Monthly Archives: August 2008

SciPy 2008 Swarm

During the “State of SciPy” presentation that Jarrod Millman and I gave this year at the SciPy 2008 Conference, we showed a “code swarm” video that was put together by David Martin and Chris Galvan. It’s a first-of-it’s-kind, because it combines repositories from several projects; namely NumPy, SciPy, Mayavi, Chaco, Traits, and Matplotlib.

Among other things, you can see how the number of people involved and the level of code production has really accelerated over time.


Click Here for the Video

Getting Started with 3.x Enthought Technologies

For newcomers to the Enthought Tool Suite, I’ve just finished a fairly lengthy tutorial called Getting Started With Enthought Technologies. It shows you how to create your first Trait, Traits UI, Chaco plot, and Envisage application! It’s a partial update of the older 2.x version of the tutorial.

I sure wish someone had pointed this out to me when I first started with ETS.

Beta1 release of the next EPD with Py2.5

Enthought has released the first public beta of the next version of Enthought Python Distribution: EPD with Py2.5 version 4.0.300, for MS Windows and Mac OS X.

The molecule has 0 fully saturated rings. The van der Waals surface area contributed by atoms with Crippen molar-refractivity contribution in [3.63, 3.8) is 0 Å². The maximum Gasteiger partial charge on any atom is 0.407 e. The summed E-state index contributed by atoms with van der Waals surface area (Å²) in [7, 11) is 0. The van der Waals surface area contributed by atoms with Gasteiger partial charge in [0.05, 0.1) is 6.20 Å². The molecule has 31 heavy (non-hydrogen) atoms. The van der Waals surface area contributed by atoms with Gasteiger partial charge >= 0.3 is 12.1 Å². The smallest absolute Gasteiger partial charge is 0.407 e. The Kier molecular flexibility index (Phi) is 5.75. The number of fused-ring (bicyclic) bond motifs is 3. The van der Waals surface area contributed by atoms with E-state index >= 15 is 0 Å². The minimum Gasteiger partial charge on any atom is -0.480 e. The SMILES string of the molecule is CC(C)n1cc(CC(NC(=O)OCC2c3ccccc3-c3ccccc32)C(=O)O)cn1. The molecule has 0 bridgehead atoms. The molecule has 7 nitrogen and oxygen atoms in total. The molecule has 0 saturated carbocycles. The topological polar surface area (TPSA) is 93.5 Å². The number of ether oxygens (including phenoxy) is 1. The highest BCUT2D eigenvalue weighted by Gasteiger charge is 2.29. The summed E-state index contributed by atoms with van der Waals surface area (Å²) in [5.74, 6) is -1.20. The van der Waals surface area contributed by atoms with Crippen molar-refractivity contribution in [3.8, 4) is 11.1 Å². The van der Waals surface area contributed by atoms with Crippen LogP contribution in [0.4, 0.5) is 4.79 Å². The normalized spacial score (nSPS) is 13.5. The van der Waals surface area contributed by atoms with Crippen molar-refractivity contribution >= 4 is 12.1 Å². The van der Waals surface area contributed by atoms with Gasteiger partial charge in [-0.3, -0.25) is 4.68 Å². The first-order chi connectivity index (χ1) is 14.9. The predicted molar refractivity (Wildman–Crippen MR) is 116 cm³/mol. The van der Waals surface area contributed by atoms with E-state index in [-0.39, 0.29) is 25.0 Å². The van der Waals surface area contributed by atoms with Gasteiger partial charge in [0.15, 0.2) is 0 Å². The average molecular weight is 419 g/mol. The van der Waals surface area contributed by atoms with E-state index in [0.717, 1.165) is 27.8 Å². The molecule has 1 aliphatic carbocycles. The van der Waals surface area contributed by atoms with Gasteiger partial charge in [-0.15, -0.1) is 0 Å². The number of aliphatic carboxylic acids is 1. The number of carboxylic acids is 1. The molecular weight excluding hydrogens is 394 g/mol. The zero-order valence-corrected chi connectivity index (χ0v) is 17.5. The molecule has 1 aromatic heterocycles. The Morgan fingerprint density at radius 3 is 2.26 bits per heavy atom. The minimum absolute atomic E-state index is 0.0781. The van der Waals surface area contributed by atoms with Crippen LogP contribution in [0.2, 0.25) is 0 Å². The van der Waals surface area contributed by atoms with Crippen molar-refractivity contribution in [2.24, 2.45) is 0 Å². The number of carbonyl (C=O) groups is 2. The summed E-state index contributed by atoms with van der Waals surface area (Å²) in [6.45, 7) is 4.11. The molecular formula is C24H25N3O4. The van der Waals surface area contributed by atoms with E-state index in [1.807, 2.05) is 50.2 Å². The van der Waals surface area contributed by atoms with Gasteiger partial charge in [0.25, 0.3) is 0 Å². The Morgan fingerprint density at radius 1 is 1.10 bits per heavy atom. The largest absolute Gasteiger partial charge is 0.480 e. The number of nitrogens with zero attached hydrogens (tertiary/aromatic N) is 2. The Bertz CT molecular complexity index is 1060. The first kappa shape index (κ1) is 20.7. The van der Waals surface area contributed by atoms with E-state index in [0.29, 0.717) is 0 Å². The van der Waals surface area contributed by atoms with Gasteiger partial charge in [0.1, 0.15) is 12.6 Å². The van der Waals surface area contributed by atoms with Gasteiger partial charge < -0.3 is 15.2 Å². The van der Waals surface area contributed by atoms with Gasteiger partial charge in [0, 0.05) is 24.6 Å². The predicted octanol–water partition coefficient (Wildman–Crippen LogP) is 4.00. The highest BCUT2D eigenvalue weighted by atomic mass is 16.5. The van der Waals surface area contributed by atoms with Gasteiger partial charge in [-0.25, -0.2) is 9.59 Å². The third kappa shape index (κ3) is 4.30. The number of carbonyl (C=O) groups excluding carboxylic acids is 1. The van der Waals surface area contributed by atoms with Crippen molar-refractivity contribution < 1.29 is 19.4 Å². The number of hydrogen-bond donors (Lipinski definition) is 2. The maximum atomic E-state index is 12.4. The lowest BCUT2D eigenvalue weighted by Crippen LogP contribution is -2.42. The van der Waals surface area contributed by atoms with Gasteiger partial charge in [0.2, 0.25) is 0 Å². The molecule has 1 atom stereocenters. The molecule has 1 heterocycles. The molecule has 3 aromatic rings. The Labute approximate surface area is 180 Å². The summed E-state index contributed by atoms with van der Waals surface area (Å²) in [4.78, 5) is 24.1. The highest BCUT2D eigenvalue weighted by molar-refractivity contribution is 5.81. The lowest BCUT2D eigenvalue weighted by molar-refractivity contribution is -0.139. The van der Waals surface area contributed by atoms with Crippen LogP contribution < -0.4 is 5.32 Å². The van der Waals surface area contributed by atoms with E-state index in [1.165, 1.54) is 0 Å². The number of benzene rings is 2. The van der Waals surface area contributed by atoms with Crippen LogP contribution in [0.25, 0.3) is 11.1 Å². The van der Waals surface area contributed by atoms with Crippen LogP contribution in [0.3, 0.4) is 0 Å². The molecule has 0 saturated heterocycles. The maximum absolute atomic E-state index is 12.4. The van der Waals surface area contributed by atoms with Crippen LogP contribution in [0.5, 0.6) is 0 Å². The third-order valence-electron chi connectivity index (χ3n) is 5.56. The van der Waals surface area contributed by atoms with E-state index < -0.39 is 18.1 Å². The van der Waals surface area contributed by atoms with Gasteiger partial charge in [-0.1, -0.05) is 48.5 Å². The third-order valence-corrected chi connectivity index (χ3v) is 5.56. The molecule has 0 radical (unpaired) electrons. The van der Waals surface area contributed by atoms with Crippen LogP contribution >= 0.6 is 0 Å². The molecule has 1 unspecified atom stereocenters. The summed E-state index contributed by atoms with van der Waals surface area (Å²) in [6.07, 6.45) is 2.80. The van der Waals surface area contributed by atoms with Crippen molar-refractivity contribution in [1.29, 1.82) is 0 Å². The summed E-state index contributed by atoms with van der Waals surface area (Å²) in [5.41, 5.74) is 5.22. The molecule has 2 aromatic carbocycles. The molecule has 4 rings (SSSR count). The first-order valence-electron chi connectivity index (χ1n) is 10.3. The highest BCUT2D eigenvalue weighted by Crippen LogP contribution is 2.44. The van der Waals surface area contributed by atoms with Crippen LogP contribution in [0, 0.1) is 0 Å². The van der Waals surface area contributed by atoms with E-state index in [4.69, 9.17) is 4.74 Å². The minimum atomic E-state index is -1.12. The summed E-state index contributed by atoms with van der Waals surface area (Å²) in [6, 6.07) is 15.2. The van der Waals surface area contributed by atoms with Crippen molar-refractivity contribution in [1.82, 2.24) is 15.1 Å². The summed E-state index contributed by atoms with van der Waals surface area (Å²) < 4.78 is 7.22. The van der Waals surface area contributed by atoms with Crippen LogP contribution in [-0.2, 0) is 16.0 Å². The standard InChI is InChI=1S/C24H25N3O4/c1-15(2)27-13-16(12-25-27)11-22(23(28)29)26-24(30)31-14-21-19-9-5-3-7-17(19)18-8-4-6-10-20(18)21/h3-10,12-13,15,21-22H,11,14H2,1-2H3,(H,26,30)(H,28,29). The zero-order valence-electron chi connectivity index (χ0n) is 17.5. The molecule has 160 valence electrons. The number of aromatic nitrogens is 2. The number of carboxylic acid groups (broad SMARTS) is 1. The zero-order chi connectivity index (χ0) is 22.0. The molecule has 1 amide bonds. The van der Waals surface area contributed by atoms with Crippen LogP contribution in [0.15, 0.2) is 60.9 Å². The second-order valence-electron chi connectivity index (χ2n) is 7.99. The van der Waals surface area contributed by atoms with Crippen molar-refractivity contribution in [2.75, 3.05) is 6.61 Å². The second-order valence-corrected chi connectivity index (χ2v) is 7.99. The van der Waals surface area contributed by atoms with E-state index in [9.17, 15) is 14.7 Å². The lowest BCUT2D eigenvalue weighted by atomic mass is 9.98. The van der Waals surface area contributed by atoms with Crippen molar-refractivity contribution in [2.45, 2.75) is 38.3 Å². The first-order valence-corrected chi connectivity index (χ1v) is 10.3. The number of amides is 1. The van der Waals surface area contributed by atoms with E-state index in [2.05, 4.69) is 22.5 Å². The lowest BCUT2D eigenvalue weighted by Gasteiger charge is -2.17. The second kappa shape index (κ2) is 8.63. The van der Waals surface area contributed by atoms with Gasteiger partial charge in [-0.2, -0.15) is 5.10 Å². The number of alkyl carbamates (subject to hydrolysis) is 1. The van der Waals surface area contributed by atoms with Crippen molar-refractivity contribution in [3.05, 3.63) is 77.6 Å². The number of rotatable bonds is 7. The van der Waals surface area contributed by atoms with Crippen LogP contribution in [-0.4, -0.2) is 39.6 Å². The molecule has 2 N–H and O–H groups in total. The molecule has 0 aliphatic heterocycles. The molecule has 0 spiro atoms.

In this release, EPD has been updated to include:

  • Enthought Tool Suite 3.0.0
  • NumPy 1.1.1
  • IPython 0.9.beta
  • Matplotlib 0.098.1
  • Sphinx 0.4.2
  • pyhdf 0.8
  • VTK 5.0.4
  • wxPython
  • and many more updated projects

Please report any issues on the EPD Trac issue tracker.

Known Issues

  • The included documentation hasn’t been updated to the current versions of the third-party libraries.
  • Some of the product branding is not up to date with the change of the name to “EPD with Py2.5” and of the version number to 4.0.30001 Beta 1.

ETS 3.0.0 Released

ETS 3.0.0 was tagged and released on Saturday, August 16th.

Source distributions have been pushed to PyPi along with Win32 and OSX binaries. If you have setuptools with easy_install, you can install ETS via this simple command:

easy_install ETS[nonets]

Please see the Install page on our wiki for more detailed installation instructions.

The next release is currently expected to be ETS 3.0.1.

Discussions about the status of ETS and its sub-projects happens on the enthought-dev mailing list, whose home page is at:

Thanks to everyone helped with developing, testing, and providing feedback on this release!
Enthought Tool Suite

The Enthought Tool Suite (ETS) is a collection of components developed by Enthought and open source participants, which we use every day to construct custom scientific applications. It includes a wide variety of components, including:

  • an extensible application framework
  • application building blocks
  • 2-D and 3-D graphics libraries
  • scientific and math libraries
  • developer tools

The cornerstone on which these tools rest is the Traits package, which provides explicit type declarations in Python; its features include initialization, validation, delegation, notification, and visualization of typed attributes. More information is available for all the packages within ETS from the Enthought Tool Suite development home page.